WA racing is riding high with increased funding, investment in race clubs and prize money doubled for the historic Perth Cup.

The traditional New Year’s Day race will soar in value from $500,000 to $1 million to get 2024 off to a flying start.

Racing and Wagering Western Australia Chief Executive Officer Ian Edwards announced a funding uplift of close to $11 million across the thoroughbred, harness and greyhound racing codes.

“A highlight this year is the boost for the Perth Cup, which first ran in 1887 and has a cherished place in WA history,” Ian said.

“It’s time for our favourite New Year’s Day event to regain the status it deserves.”

Total funding of more than $215 million will be distributed in the 2023/24 financial year.

“Despite the economic headwinds we are currently facing, WA racing is holding its ground and we are fulfilling our commitment to provide a significant increase in funding for the year ahead,” Ian said.

“On top of this funding, an extra sum of almost $9 million will go to infrastructure projects at racetracks across the state from new lighting at Bunbury Trotting Club to an irrigation upgrade at Kalgoorlie.”

Capital expenditure projects include getting under way on a top-class greyhound adoption centre to prepare dogs for life as pets and match them with suitable homes when they retire from racing.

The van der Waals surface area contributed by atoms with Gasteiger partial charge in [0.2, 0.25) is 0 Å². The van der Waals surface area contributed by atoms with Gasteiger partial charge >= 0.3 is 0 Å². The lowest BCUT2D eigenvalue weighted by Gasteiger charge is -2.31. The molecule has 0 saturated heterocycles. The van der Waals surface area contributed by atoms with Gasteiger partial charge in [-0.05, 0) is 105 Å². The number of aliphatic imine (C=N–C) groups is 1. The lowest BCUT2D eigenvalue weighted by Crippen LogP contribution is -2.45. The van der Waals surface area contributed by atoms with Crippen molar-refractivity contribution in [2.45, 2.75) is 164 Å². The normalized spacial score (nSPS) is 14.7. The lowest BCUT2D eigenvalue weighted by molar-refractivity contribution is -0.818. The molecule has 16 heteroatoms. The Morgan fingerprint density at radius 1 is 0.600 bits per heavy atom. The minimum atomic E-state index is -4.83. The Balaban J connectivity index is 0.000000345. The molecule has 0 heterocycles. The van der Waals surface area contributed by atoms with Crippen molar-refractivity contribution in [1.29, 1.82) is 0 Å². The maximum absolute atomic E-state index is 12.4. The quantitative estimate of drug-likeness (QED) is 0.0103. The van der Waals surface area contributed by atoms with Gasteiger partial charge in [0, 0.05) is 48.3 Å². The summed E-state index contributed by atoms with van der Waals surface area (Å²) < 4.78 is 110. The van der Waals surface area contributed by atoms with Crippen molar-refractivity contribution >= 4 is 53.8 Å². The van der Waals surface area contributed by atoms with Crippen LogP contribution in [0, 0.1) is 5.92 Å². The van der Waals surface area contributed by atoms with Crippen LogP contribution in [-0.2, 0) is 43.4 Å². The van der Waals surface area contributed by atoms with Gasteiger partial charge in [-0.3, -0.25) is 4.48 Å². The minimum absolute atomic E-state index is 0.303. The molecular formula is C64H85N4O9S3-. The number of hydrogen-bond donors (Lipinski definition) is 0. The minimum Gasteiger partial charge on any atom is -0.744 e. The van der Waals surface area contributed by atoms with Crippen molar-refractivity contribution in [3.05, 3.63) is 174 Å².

The project is supported by the one per cent deducted from prize money on all WA races, which is assigned to animal welfare initiatives.

RWWA’s first TAB-funded distribution to the racing industry came to a total of $66.6 million in 2003 and Ian said last year marked a record at more than $200 million.

“We are setting a new record again this year with $215 million of funding for the racing industry in Western Australia,” Ian said.

“As one of the state’s biggest employers, a strong racing sector is good for both the Western Australian economy and our community.

“Racing contributes more than $1.3 billion to the WA economy annually and generates more than 10,000 full time jobs.

“As we move into uncertain times, careful financial management remains essential to meet new challenges and continue making an important contribution to our state.”

Key funding increases for the 2024 season include:

  • $5.7 million added to thoroughbred prize money and a further $1 million added to the trainers’ subsidy paid on a per starter basis.
  • $1.5 million rise in prize money across all greyhound race meeting types and an increase to feature heats and finals stake levels.
  • $1.4 million in prize money and breeding bonuses across all levels of races for the harness code, including the introduction a new $100,000 Westbred four-year-old race.